December 31 and January 1 are big days when it comes to elite status qualification. On December 31 all your accounts look as good as they’ll ever look, as all the activity from the past year has posted. Meanwhile come January 1, it’s time to start all over. That feeling of waking up on January 1 with no elite qualifying miles or nights is one I both love and hate. On one hand, I hate starting from scratch, though on the other hand I look forward to all the new and memorable travel experiences I’ll have due to my quest to requalify.
With that in mind, I figured I’d reflect on the status I earned in 2017. I’ll cover both airline and hotel status, and will cover programs in the order of how many total miles or nights I spent with each group:
American AAdvantage Executive Platinum status — 100,000+ EQMs
American is still my primary airline loyalty program, even though I’m not as enchanted by them as I used to be. Truth be told, requalifying for status was quite easy, especially with the discounted business class flights I took on Qatar Airways, etc. I also earned 6,000 EQDs using my Aviator Silver Mastercard, which helped me meet the spend requirement.
Alaska Mileage Plan MVP Gold status — 60,000+ EQMs
Alaska Mileage Plan has long been my back-up airline loyalty program, given all the great partners they have. Between crediting some American and LATAM flights to Alaska, I was able to requalify for MVP Gold status. Unfortunately as of 2018, Alaska and American are scaling back their partnership. On the surface that will make it tougher to requalify, but then again I have quite a bit of travel booked in Emirates first class, which I plan to credit to Alaska Mileage Plan.
Delta SkyMiles Platinum Medallion status — status challenge
I started a Delta status challenge this year, whereby I had to earn 18,750 MQMs in a period of 90 days. This was easy enough to do thanks to a Xiamen Air business class ticket I had booked. I haven’t fully decided what my plan is with Delta next year. I suspect I’ll requalify for Platinum status, though am still deciding whether or not it makes sense to go for Diamond status. Unfortunately they made it harder to earn Diamond status through credit card spend, so it would be tougher than I thought it would be when I first planned to switch my loyalty to Delta.
Starwood Platinum Ambassador status — 100+ nights
Starwood is my primary hotel chain, and I earn 100+ elite qualifying nights per year with them (including 10 elite qualifying nights through the Starwood Preferred Guest® Credit Card from American Express and Starwood Preferred Guest® Business Card from American Express). While Platinum status only requires 50 nights, there are incremental perks at 75 and 100 nights. I have an awesome Ambassador who takes great care of me, so I find it worthwhile to requalify for that.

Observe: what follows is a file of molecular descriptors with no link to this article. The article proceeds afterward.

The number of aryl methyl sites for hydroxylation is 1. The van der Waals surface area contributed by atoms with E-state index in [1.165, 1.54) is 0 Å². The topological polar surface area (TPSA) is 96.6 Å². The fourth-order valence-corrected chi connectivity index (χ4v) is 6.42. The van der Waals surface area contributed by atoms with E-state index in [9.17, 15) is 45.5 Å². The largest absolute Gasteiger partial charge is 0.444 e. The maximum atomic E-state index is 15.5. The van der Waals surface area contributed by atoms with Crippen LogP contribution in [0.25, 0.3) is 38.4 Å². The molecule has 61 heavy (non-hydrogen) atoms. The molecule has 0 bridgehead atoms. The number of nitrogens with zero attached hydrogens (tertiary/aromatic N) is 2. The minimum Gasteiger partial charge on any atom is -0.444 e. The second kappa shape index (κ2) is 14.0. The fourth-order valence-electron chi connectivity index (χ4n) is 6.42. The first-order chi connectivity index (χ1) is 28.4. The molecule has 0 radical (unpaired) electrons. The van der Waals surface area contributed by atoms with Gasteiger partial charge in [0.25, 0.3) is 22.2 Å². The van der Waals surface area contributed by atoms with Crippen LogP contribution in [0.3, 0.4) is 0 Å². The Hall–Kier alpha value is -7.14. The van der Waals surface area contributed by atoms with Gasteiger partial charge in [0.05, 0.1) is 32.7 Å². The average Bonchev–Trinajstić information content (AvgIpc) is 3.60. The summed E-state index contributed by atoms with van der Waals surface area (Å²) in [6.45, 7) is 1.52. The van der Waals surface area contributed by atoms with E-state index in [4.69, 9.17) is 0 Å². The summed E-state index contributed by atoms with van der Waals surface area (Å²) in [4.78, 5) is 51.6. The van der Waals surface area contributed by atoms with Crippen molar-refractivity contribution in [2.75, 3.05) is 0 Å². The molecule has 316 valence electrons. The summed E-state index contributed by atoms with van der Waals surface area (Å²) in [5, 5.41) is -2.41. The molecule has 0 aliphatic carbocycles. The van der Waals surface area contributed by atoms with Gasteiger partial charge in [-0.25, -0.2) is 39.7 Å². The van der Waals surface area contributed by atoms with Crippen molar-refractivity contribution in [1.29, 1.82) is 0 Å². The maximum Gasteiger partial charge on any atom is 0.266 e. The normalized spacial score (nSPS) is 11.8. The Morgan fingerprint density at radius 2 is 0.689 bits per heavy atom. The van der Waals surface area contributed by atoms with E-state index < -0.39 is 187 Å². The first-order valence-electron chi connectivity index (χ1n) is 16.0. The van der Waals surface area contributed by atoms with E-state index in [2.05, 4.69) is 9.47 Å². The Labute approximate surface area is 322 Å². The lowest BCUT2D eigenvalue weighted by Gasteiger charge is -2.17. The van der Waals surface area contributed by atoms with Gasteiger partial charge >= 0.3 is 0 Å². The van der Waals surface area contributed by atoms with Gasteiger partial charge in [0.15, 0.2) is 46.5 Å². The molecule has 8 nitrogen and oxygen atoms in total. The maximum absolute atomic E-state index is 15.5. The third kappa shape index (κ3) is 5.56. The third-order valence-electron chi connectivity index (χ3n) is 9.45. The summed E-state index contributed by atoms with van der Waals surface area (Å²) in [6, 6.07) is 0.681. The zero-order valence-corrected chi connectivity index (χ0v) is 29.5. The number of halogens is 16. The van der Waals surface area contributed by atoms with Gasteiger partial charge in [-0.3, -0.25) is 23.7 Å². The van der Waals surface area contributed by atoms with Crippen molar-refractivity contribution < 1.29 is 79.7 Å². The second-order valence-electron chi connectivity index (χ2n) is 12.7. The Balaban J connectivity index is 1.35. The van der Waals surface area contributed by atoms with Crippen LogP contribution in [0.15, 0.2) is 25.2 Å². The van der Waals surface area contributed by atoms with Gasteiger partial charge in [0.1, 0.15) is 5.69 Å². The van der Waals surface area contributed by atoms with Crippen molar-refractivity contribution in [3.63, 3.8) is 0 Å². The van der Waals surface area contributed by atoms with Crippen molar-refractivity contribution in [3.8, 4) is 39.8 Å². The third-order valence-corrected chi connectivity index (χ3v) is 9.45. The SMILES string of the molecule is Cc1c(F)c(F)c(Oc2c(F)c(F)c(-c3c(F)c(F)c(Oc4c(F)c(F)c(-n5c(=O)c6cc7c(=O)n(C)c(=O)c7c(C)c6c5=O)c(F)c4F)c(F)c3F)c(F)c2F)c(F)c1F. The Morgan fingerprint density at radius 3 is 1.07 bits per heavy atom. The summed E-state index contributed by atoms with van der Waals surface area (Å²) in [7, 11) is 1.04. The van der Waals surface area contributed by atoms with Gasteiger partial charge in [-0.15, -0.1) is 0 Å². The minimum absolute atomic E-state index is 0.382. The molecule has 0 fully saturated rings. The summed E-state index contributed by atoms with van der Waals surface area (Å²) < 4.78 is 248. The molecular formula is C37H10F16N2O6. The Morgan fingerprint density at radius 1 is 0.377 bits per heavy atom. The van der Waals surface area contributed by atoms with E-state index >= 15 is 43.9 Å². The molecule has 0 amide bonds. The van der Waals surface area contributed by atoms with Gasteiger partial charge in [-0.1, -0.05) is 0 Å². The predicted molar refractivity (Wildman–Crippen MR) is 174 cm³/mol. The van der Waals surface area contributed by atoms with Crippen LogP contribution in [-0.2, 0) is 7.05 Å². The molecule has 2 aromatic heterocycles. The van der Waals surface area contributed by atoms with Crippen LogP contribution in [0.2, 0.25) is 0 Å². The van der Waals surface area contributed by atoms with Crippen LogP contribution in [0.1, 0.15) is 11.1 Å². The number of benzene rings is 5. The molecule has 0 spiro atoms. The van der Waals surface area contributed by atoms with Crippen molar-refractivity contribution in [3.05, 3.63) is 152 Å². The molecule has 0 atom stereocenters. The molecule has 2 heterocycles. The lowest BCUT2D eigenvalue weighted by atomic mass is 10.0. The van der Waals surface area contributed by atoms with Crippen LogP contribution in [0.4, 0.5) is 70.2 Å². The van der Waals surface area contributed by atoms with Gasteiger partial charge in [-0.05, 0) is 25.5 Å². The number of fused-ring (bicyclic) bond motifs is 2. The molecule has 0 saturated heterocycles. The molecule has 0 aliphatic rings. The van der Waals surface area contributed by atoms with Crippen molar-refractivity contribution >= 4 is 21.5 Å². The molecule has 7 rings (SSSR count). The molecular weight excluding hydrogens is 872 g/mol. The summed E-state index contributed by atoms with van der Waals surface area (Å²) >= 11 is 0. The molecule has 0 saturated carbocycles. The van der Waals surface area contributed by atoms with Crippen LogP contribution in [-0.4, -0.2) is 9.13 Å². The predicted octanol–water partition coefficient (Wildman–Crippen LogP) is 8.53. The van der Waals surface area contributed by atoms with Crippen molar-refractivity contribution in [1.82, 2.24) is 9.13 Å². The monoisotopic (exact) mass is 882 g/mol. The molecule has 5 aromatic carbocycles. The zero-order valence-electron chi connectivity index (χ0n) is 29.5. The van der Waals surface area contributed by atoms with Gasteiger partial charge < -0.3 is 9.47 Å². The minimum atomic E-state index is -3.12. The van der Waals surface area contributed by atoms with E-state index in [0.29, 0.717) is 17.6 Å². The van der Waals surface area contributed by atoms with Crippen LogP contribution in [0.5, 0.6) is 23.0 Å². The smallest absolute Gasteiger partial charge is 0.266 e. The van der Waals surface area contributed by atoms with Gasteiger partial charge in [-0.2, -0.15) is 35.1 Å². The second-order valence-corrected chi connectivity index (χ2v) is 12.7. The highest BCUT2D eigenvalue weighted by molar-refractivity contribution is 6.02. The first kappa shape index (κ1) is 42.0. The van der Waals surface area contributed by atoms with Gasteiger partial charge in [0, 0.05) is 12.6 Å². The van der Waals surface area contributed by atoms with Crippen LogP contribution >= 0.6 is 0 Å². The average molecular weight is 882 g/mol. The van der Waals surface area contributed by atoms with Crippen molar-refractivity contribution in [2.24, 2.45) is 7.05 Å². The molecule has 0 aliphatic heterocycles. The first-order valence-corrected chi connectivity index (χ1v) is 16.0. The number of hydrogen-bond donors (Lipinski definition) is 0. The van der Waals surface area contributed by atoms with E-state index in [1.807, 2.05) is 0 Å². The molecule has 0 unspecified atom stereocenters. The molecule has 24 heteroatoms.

World of Hyatt Globalist status — 60+ nights
I reluctantly requalified for top tier status with Hyatt this year, despite the program changes. Next year I’ll “only” need 55 nights to requalify, and best of all, award nights will finally count towards that total. With the changes that World of Hyatt announced a few days ago, I’m feeling much better about the program than before.
Marriott Platinum status — SPG status match
Since Marriott took over Starwood, it’s possible to match Starwood status to Marriott. While I haven’t been going out of my way to stay at Marriotts, the reality is that they have a significantly larger global footprint than Hyatt or Starwood, so I’ve been staying with them quite a bit. It’s nice to have top tier status without having ever been loyal to them.
Hilton Honors Gold status — credit card status
Hilton is another useful backup hotel chain for me, and just for having The Platinum Card® from American Express or The Business Platinum® Card from American Express you receive Honors Gold status. That does the trick for me, given that it comes with free breakfast and typically lounge access. Early next year American Express will introduce a credit card that comes with Diamond status, so you can bet I’ll be applying for that, given how rewarding the card will be.
IHG Platinum status — credit card status
The IHG® Rewards Club Premier Credit Card is one of my favorite hotel credit cards, given that it offers Platinum status for as long as you have the card, plus an annual free night certificate, all for the low annual fee of $89. Platinum status isn’t that amazing, but it comes in handy for my occasional IHG stay.
Club Carlson Gold status — credit card status
The Club Carlson Premier Rewards Visa Signature Card has a low $75 annual fee, and offers both 40,000 bonus points and Gold status on your account anniversary each year. I find that to be worthwhile for the points alone, and Gold status comes in handy for the occasional stay I make at Club Carlson properties, though I didn’t actually make any stays with Club Carlson in 2017.
This year I logged fewer elite qualifying miles across programs than in previous years. That’s because I’ve flown more flights using award tickets, and have also taken more flights on airlines that don’t partner with any major useful loyalty programs (Kuwait Airways, Somon Air, Uzbekistan Airways, etc.).
While I’m (obviously) not completely giving up on loyalty programs, I’m certainly less engaged when it comes to the elite status hamster wheel than before. I’m still playing along, just not as passionately as before.
I’d love to hear how you guys did on your elite status quest for 2017!